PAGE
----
Visual Arts Scotland

December 1999

Publication: The Times

In various guises, the organisation now known as Visual Arts Scotland has represented applied artists, craftworkers and fine artists initially as the Scottish Society of Women Artists and, for a short period, as The Society of Artists and Artist Craftsmen.  This year the organisation celebrates its 75th anniversary and as such this is an important event in the cultural life of the nation.

As ever, the annual exhibition demonstrates immense variety in quality, media and intent. Additionally, the organisation has been well advised to continue its practice of inviting prominent artists to contribute.  This has a two-fold purpose: it should, in theory, set some kind of example of  best practice  and therefore acts as a benchmark to which others may aspire.  It also attracts a wider audience that might otherwise have been the case.  If the first reason sounds mildly patronising, this is not the intent because the society accepts submissions from both professional and non-professional members.

Some of the most interesting material here is the photography and although the invited photographer Zoltan Jokay demonstrates an ability to expose the slightly seedy underbelly of his native Germany, his work is by no means the only challenging material.  Maria Brynell s slightly blurred black and white prints, for example, are full of sublimated menace. And Catriona Grant s group portrait is a mildly unkind, if candid, study of the kind of Scottish wedding most of us might have been to.  By contrast, Adam Butler s carefully constructed scenes   with and without a human presence   are concerned with patterning and beauty.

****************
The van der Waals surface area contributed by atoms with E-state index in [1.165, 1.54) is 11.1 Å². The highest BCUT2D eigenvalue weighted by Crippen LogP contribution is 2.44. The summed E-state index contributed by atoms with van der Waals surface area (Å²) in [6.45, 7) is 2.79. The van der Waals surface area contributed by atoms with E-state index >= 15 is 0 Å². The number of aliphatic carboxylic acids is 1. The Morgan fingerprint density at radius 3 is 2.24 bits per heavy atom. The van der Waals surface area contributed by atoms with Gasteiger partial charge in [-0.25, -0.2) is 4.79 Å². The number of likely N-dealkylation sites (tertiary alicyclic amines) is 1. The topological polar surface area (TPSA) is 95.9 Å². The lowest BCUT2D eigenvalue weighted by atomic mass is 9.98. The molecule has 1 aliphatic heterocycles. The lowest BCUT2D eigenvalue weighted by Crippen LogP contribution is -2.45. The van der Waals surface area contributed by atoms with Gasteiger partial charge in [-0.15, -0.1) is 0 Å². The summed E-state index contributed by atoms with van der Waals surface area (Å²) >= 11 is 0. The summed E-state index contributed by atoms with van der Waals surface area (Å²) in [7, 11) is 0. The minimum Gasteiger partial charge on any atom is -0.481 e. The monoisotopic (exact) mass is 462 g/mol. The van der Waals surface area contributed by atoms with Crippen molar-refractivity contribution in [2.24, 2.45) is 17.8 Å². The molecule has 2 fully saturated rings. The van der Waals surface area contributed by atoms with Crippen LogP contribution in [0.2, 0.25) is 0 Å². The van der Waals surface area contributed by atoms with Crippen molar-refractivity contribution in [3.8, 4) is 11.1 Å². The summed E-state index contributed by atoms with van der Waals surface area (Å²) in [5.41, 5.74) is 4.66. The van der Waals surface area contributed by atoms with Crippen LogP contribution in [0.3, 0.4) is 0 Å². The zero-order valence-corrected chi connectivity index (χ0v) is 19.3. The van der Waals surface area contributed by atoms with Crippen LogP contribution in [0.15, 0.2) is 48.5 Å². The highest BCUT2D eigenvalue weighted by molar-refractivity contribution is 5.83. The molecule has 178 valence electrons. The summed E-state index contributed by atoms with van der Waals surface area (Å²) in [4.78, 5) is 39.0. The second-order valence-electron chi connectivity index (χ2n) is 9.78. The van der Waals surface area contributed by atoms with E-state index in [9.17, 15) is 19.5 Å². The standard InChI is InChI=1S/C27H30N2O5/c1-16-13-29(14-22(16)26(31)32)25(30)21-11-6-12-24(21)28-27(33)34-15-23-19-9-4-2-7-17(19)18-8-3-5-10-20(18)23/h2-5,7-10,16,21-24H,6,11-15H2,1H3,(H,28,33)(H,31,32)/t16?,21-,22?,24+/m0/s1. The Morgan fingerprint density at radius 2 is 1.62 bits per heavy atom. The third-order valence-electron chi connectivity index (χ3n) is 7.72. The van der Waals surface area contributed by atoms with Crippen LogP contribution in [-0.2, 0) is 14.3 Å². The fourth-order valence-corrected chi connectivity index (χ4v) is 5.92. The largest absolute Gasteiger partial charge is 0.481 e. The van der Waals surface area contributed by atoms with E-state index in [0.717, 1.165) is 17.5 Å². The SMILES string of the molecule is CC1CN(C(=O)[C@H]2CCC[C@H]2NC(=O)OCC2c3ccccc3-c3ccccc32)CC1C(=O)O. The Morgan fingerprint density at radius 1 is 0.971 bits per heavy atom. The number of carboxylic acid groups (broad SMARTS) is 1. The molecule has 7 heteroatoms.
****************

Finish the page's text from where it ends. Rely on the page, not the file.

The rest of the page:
Elsewhere, Alan McGowan s large, dark drawings such as  Hexenspeigal  are full of complex imagery and illusion   they also demonstrate fine draughtsmanship.   Invited Australian ceramist Alan Watt draws on the primeval aspects of his native landscape for inspiration and the resultant work is wholly sculptural, rather than functional.

Philip Braham is a quiet yet immensely powerful voice   and it would be easy to miss his three small works here.  Braham paints what are   at least on the surface   landscape, and often these are identifiably of Scotland.  But these are merely the outward expression of complex philosophical and aesthetic intent, as his  3 Studies for a Reformation  shows.  Susan Stewart address issues relating to time and memory in a somewhat melancholic tone although the way in which she forces written text to assume the properties of an image is convincing.  Lee Stewart's frank and close-up self portrait is far from flattering; but the impulse to view oneself with such scrutiny should surely be applauded.

A number of the contributors use wood as a material, mainly for furniture-making   a good deal of which is finely made.  Eschewing functionality, Lizzie Farey uses pliable, thin branches form different tree species to create spherical forms which have evolved from the practical to the conceptual.

An entire room has been devoted to the work of the painter Peter Howson, which is a questionable decision, although there is no doubting the diversity and power of the work.

Despite the diversity of talent, this show would have benefited from more judicious and perhaps brutal editing, as a cleaner sparser display is badly needed to do justice to those works which deserve unhindered consideration.

 

Visual Arts Scotland

Royal Scottish Academy

Edinburgh

Mon - Sat 10 - 5

Sun 2 - 5

Until 18 Dec.

 

Published in The Times, Around the Galleries, 15-12-99